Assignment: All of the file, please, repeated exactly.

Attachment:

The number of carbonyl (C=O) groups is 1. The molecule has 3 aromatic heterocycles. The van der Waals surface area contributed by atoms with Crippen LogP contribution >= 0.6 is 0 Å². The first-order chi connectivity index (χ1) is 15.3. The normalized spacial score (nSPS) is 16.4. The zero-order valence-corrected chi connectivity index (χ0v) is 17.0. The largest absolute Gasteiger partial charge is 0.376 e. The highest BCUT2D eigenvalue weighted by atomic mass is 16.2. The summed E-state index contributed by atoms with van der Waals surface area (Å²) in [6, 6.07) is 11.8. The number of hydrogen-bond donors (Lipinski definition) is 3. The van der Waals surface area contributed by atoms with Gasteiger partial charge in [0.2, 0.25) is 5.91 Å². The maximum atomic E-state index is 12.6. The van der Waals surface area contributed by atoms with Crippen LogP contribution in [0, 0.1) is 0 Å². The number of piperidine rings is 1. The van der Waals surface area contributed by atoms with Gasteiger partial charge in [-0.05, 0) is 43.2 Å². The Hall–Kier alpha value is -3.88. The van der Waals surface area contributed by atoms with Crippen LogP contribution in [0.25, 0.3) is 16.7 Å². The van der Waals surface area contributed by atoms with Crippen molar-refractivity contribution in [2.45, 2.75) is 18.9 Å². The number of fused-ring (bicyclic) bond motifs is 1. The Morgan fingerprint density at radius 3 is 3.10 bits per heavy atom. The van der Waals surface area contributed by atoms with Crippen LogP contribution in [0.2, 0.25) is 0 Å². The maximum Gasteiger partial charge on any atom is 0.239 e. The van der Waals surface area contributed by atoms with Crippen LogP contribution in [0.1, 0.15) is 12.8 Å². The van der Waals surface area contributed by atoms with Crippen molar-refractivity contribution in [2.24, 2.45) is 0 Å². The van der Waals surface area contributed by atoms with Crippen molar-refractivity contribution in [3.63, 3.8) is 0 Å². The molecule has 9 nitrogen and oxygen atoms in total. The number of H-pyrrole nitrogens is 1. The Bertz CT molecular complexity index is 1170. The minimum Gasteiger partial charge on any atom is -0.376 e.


The number of carbonyl (C=O) groups is 1. The molecule has 3 aromatic heterocycles. The van der Waals surface area contributed by atoms with Crippen LogP contribution >= 0.6 is 0 Å². The first-order chi connectivity index (χ1) is 15.3. The normalized spacial score (nSPS) is 16.4. The zero-order valence-corrected chi connectivity index (χ0v) is 17.0. The largest absolute Gasteiger partial charge is 0.376 e. The highest BCUT2D eigenvalue weighted by atomic mass is 16.2. The summed E-state index contributed by atoms with van der Waals surface area (Å²) in [6, 6.07) is 11.8. The number of hydrogen-bond donors (Lipinski definition) is 3. The van der Waals surface area contributed by atoms with Gasteiger partial charge in [0.2, 0.25) is 5.91 Å². The maximum atomic E-state index is 12.6. The van der Waals surface area contributed by atoms with Crippen LogP contribution in [0, 0.1) is 0 Å². The number of piperidine rings is 1. The van der Waals surface area contributed by atoms with Gasteiger partial charge in [-0.05, 0) is 43.2 Å². The Hall–Kier alpha value is -3.88. The van der Waals surface area contributed by atoms with Crippen LogP contribution in [0.25, 0.3) is 16.7 Å². The van der Waals surface area contributed by atoms with Crippen molar-refractivity contribution in [2.45, 2.75) is 18.9 Å². The number of fused-ring (bicyclic) bond motifs is 1. The Morgan fingerprint density at radius 3 is 3.10 bits per heavy atom. The van der Waals surface area contributed by atoms with Crippen LogP contribution in [0.2, 0.25) is 0 Å². The maximum Gasteiger partial charge on any atom is 0.239 e. The van der Waals surface area contributed by atoms with Crippen LogP contribution in [0.1, 0.15) is 12.8 Å². The van der Waals surface area contributed by atoms with Crippen molar-refractivity contribution in [2.24, 2.45) is 0 Å². The van der Waals surface area contributed by atoms with Crippen molar-refractivity contribution in [3.63, 3.8) is 0 Å². The molecule has 9 nitrogen and oxygen atoms in total. The number of H-pyrrole nitrogens is 1. The Bertz CT molecular complexity index is 1170. The minimum Gasteiger partial charge on any atom is -0.376 e.